Taking Free Blacks Seriously

Cockspur Island, Georgia following the arrival of the Union Navy, April 1862

It’s a beautiful morning here in Boston.  I do most of my work in a local cafe within walking distance of my home.  In the morning it’s filled with a vibrant group of older Albanians, which often makes me feel like I am overseas.  I absolutely love it.

Back to the Civil War.  I am making my way once again through sections of Clarence T. Mohr’s book, On the Threshold of Freedom: Masters and Slaves in Civil War Georgia, which is essential reading on the subject of how both free and enslaved blacks both involved themselves in the Confederate war effort and how they were often forced to take part.  I just finished reading the section in which Mohr analyzes evidence of volunteerism in 1861 within the free black community of Augusta, Georgia.  First, here is an incredibly insightful comment by historian Matt Gallman, which was left on Brooks Simpson’s blog:

Rather than focusing on the highly empirical questions (how many guys were black soldiers? how shall we define a soldier?) and rather than paying any attention to the useless presentist questions (who were really the ‘good guys’ in this drama?) why not ask a set of questions that are informed by our understanding of contingency and identity.

First, contingency: It is useful to keep in mind that events matter in shaping the events to come. It is surely useful to keep in mind that a Union victory was not preordained, and universal emancipation – regardless of who won – remained a long shot until very deep into the war.

Then, identity: One might argue that African Americans – in both the North and the South – had every reason to understand that they were interested bystanders, watching a war between white people. That was surely the case until late 1862, but really remained the case long after that. [nb: If you are at war and your wife can’t ride on the streetcar, and you are not making the same money as your white comrades, you might reasonably conclude that you are essentially fighting as a mercenary for somebody else]

So. if we consider events and decisions within an historic context, it is perhaps reasonable to look at the wartime decisions of black men and women in both the Union and the Confederacy as decisions made by individuals who were weighing the merits (and future chances) of two competing nations. What personal decisions are likely to maximize long term security? Is it obvious in January 1862 that the smart money is siding with the Union? Or, might some freedmen reasonably conclude that their future is best protected by casting their lot with the Confederacy (like the New Orleans Militia)? Or, what about free blacks in the North who essentially survey events and conclude that this war has nothing to do with them?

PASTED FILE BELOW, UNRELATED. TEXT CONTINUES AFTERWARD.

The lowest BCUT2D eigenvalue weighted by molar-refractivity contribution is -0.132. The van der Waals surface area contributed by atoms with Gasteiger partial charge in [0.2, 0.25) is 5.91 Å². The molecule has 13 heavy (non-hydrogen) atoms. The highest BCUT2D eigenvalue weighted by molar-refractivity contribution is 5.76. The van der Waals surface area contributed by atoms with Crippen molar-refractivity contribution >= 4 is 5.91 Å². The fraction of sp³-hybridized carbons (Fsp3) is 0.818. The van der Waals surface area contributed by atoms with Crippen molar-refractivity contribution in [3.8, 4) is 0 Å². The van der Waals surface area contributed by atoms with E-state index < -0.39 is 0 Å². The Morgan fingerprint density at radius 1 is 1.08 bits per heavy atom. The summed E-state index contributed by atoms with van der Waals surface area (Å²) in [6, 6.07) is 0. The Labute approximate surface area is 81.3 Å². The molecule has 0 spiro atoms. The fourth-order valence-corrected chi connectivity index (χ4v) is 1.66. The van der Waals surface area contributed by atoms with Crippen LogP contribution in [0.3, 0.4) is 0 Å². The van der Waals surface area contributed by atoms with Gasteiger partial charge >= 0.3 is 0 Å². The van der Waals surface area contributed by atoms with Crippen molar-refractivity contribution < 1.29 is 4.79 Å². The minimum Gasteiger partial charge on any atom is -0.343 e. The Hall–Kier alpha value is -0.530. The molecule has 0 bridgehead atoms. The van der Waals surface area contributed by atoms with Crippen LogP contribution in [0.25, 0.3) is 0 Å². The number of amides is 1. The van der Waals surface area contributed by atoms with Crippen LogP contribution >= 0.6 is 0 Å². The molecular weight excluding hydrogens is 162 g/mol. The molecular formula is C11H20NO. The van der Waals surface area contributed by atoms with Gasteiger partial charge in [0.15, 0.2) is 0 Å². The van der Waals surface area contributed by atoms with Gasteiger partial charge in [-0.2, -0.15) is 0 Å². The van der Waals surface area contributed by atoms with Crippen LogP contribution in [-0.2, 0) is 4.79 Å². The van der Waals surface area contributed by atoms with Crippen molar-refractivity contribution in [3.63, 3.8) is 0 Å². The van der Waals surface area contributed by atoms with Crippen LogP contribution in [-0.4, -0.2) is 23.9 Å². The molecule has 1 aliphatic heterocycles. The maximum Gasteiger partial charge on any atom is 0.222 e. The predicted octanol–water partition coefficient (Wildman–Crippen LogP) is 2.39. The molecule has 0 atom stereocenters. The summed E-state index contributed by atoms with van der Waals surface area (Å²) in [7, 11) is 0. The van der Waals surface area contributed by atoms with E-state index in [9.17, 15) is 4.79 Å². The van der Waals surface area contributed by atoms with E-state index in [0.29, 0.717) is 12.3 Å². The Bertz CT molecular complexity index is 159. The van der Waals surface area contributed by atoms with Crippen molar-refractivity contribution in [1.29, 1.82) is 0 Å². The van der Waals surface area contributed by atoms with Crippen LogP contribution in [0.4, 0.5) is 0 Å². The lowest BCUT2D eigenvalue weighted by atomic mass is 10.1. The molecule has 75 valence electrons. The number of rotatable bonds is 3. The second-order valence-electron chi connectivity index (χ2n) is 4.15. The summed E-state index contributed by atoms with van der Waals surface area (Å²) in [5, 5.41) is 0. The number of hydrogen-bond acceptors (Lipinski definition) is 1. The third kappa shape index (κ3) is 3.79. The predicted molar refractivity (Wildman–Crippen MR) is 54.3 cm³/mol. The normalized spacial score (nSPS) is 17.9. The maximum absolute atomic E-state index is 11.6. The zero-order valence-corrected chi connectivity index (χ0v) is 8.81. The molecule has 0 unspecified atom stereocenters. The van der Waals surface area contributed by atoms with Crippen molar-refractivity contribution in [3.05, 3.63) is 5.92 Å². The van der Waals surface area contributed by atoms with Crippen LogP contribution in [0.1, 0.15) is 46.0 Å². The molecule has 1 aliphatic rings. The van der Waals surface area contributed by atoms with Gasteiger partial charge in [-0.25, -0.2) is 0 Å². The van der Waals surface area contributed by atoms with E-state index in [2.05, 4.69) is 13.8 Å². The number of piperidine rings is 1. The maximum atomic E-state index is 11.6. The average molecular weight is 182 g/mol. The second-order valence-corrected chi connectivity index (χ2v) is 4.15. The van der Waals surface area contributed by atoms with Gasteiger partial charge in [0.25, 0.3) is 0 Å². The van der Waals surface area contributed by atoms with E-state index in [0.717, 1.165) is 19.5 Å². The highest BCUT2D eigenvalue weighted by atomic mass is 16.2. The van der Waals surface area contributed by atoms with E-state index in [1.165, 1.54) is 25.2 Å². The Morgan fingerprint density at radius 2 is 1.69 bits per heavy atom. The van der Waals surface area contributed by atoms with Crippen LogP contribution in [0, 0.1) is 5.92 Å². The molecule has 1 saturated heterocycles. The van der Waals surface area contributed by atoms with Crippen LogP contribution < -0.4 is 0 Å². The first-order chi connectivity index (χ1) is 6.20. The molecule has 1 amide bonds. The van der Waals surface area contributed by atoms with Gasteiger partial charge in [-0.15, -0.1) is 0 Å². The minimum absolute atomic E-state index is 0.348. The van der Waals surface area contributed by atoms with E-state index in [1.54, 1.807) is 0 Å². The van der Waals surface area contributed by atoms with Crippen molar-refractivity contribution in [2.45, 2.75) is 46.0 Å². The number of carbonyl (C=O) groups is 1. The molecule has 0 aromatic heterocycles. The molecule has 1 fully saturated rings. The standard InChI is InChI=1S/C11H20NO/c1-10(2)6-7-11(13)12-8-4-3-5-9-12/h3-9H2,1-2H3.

My sense is that within the African American community the presumption among most folks was that on balance the Union was on the side of the angels, but many reasonable people concluded that neither side was really on the side of African Americans. So, how did they respond to that terrain, as it existed in 1861-1863?  All this suggests shifting the focus away from the decisions and preferences and legislation of white people, and instead asking how African Americans might have surveyed their options in a changing universe.

I think Matt nails it.  All too often the popular discussion of free black volunteerism in 1861 follows the one-dimensional portraits of various interested parties.  What is lost is any attempt to understand the complexity and even contradictory expressions of loyalty that were shaped by conditions on the ground.  The analysis resonates with me when I have to make decisions meant to “maximize long term security”.  I am rarely consistent and most of my decisions are fraught with confusion and sometimes contradiction.  How many of us would want to be judged based on one or two documents without any understanding of the context in which our decisions are made?

Consider the following public statement addressed to Brigadier General Lawton, Commanding Military District:

The undersigned free men of color, residing in the city of Savannah and county of Chatham, fully impressed with the feeling of duty we owe to the State of Georgia as inhabitants thereof, which has for so long a period extended to ourselves and families its protection, and has been to us the source of many benefits–beg leave, respectfully, in this hour of danger, to tender to yourself our services, to be employed in the defense of the state, at any place or point, at any time, or at any length of time, and in any service for which you may consider us best fitted, and in which we can contribute to the public good. (Mohr, p. 66)

Taken completely out of the environment following the Brown’s failed raid the above declaration of loyalty can mean anything we choose.  We can accept it at face value or dismiss it without any consideration.  In the context of the precarious position that free blacks found themselves in, however, we are presented with a much more complex picture.  Here is Mohr’s analysis of the above declaration and others like it: